Low Energy and Carbon Hydroponic Tomato Cultivation in Northern Spain: Nutritional and Environmental Assessment

Eva Martínez, Ana Fernández-Ríos, Jara Laso, Daniel Hoehn, María Fresnedo San-Román, Ian Vázquez-Rowe, Rubén Aldaco, María Margallo

Research output: Contribution to journalArticlepeer-review

Abstract

The agri-food sector is one of the most impactful on the environment in terms of greenhouse gas emissions and is one of the largest consumers of energy and natural resources. In this context, the objective of this study was to evaluate the environmental impacts of hydroponic tomatoes cultivated in northern Spain using a waste product as biomass to heat the greenhouses and solar energy for powering the irrigation system to identify their main environmental hotspots and improvement measures. For this purpose, life cycle assessment (LCA) has been used. The functional units (FUs) chosen were 1 kg of tomatoes and an alternate FU based on nutrition, e.g., NRF9.3. The influence of including biogenic CO2 emissions has been considered using a “-1/+1″ approach to assess the uptake and release of biogenic carbon throughout the whole life cycle. The main results showed that greenhouse gas emissions varied between 1.4 kg CO2 equiv and 2.5 kg CO2 equiv considering biogenic carbon, whereas the total energy demand of the production of hydroponic tomatoes was 9.7 MJ. Fertilization and the greenhouse structure were identified as the main contributors to environmental burdens; hence, improvement opportunities were focused on these critical points.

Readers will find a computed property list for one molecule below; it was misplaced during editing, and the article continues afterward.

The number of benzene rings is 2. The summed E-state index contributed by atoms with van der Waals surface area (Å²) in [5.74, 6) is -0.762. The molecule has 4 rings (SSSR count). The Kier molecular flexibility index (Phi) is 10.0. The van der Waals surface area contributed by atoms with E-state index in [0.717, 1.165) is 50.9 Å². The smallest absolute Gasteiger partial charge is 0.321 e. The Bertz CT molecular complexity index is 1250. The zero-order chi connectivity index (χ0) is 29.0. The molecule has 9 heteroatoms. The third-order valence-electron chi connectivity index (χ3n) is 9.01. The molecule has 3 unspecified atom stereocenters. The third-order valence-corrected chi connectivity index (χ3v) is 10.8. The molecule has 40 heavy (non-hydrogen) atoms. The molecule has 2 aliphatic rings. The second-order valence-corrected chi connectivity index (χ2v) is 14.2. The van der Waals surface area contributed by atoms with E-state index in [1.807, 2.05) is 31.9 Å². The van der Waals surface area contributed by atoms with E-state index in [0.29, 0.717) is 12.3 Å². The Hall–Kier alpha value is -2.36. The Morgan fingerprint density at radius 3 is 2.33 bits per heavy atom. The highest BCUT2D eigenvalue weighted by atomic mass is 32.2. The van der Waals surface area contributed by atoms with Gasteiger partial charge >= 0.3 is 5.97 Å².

Original languageEnglish
Pages (from-to)860-871
Number of pages12
JournalACS Sustainable Chemistry and Engineering
Volume12
Issue number2
DOIs
StatePublished - 15 Jan 2024

Keywords

  • carbon sequestration
  • circular economy
  • climate change
  • fresh tomatoes
  • life cycle assessment (LCA)
  • nutrient-rich food 9.3 (NRF9.3)
  • sustainable production

Fingerprint

Dive into the research topics of 'Low Energy and Carbon Hydroponic Tomato Cultivation in Northern Spain: Nutritional and Environmental Assessment'. Together they form a unique fingerprint.

Cite this